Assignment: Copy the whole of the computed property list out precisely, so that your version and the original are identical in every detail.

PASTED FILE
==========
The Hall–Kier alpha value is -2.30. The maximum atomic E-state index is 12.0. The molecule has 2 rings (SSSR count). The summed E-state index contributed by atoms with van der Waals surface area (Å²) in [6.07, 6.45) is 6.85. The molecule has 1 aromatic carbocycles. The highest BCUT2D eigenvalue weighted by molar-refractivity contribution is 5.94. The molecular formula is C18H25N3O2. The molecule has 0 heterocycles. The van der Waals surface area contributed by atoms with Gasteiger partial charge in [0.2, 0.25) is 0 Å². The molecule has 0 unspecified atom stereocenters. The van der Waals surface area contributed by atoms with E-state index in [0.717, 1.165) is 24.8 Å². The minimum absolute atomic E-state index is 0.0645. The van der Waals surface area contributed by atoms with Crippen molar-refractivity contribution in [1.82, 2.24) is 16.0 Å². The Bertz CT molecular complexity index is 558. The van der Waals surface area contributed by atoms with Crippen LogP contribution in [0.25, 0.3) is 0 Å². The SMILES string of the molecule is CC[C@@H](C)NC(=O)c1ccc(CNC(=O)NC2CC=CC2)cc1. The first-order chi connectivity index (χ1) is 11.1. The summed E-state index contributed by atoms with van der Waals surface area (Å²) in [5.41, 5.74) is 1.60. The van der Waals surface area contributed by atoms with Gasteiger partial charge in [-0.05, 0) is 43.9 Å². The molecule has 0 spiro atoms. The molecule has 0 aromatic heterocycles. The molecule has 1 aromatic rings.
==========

The Hall–Kier alpha value is -2.30. The maximum atomic E-state index is 12.0. The molecule has 2 rings (SSSR count). The summed E-state index contributed by atoms with van der Waals surface area (Å²) in [6.07, 6.45) is 6.85. The molecule has 1 aromatic carbocycles. The highest BCUT2D eigenvalue weighted by molar-refractivity contribution is 5.94. The molecular formula is C18H25N3O2. The molecule has 0 heterocycles. The van der Waals surface area contributed by atoms with Gasteiger partial charge in [0.2, 0.25) is 0 Å². The molecule has 0 unspecified atom stereocenters. The van der Waals surface area contributed by atoms with E-state index in [0.717, 1.165) is 24.8 Å². The minimum absolute atomic E-state index is 0.0645. The van der Waals surface area contributed by atoms with Crippen molar-refractivity contribution in [1.82, 2.24) is 16.0 Å². The Bertz CT molecular complexity index is 558. The van der Waals surface area contributed by atoms with Crippen LogP contribution in [0.25, 0.3) is 0 Å². The SMILES string of the molecule is CC[C@@H](C)NC(=O)c1ccc(CNC(=O)NC2CC=CC2)cc1. The first-order chi connectivity index (χ1) is 11.1. The summed E-state index contributed by atoms with van der Waals surface area (Å²) in [5.41, 5.74) is 1.60. The van der Waals surface area contributed by atoms with Gasteiger partial charge in [-0.05, 0) is 43.9 Å². The molecule has 0 spiro atoms. The molecule has 0 aromatic heterocycles. The molecule has 1 aromatic rings.